We encourage contributors to engage with scholarship on teaching and learning, putting their teaching into conversation with critical pedagogy, constructivist learning, transformative learning, experiential learning, and service learning. Questions to consider include the following: What specific teaching methods, assignments, or activities have you found most effective in your Buddhist Studies courses? Are there particular “threshold concepts” or conceptual gateways that enable your students to better understand the field (Meyer & Land, 2006)? What kinds of “significant learning experiences” promote active learning in your courses (Fink 2013)? What types of problem-based assignments, writing projects, or participant observation research have fostered critical thinking for your students (Brookfield 2012; Bean 2011)?

References:

Bean, John C. 2011. Engaging Ideas: The Professor’s Guide to Integrating Writing, Critical Thinking, and Active Learning in the Classroom. San Francisco: Jossey Bass.

Berkwitz, Stephen C. 2004. Conceptions and Misconceptions about “Western Buddhism”: Issues and Approaches for the Classroom. Teaching Theology & Religion 7: 141–52.

Brookfield, Stephen D. 2012. Teaching for Critical Thinking: Tools and Techniques to Help Students Question Their Assumptions. San Francisco: Jossey Bass.

Brown, Sid. 2008. A Buddhist in the Classroom. Albany: SUNY Press.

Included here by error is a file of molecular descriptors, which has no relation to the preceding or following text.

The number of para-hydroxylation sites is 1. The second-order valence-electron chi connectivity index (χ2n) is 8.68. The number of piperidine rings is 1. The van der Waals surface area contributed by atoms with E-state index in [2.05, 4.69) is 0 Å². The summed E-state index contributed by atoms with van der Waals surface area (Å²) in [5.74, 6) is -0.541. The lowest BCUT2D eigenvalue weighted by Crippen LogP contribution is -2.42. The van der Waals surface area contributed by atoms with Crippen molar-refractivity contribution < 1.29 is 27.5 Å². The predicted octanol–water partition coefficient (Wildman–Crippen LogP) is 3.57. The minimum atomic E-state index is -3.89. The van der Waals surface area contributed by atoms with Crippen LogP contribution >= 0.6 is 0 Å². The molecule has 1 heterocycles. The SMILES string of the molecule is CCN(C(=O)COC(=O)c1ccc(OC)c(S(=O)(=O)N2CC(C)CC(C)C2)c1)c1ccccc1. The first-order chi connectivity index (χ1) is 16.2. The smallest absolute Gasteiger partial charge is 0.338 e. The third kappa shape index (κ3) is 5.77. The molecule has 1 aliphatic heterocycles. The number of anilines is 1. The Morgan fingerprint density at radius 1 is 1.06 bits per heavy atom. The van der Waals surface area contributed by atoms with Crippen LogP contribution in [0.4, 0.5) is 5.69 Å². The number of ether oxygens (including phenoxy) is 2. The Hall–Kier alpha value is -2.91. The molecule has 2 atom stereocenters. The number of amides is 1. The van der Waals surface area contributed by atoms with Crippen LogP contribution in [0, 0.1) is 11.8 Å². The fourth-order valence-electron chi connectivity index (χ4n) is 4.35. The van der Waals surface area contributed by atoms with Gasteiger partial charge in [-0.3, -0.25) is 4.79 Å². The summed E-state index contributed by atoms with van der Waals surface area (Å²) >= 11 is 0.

Fink, L. Dee. 2013. Creating Significant Learning Experiences: An Integrated Approach to Designing College Courses. San Francisco: Jossey-Bass.

Lewis, Todd and Gary DeAngelis, eds. 2017. Teaching Buddhism: new insights on understanding and presenting the traditions. Oxford: Oxford University Press.

Simmer-Brown, Judith and Fran Grace, eds. 2011. Meditation and the Classroom. Albany: SUNY Press.

Meyer, Jan and Ray Land. 2006. Overcoming Barriers to Student Understanding: Threshold Concepts and Troublesome Knowledge. New York: Routledg.

Reynolds, Frank. 2001. Teaching Buddhism in the Postmodern University: Understanding, Critique, Evaluation. Teaching Theology & Religion 4: 9–14.

Tsai, Julius N. 2008. Learning About Teaching from the Traditions We Teach: Reflections on an Undergraduate Buddhism Course. Teaching Theology & Religion 11: 159–64.

Prof. Dr. Beverley Foulks McGuire
Guest Editor

Manuscript Submission Information

Manuscripts should be submitted online at www.mdpi.com by registering and logging in to this website. Once you are registered, click here to go to the submission form. Manuscripts can be submitted until the deadline. All papers will be peer-reviewed. Accepted papers will be published continuously in the journal (as soon as accepted) and will be listed together on the special issue website. Research articles, review articles as well as short communications are invited. For planned papers, a title and short abstract (about 100 words) can be sent to the Editorial Office for announcement on this website.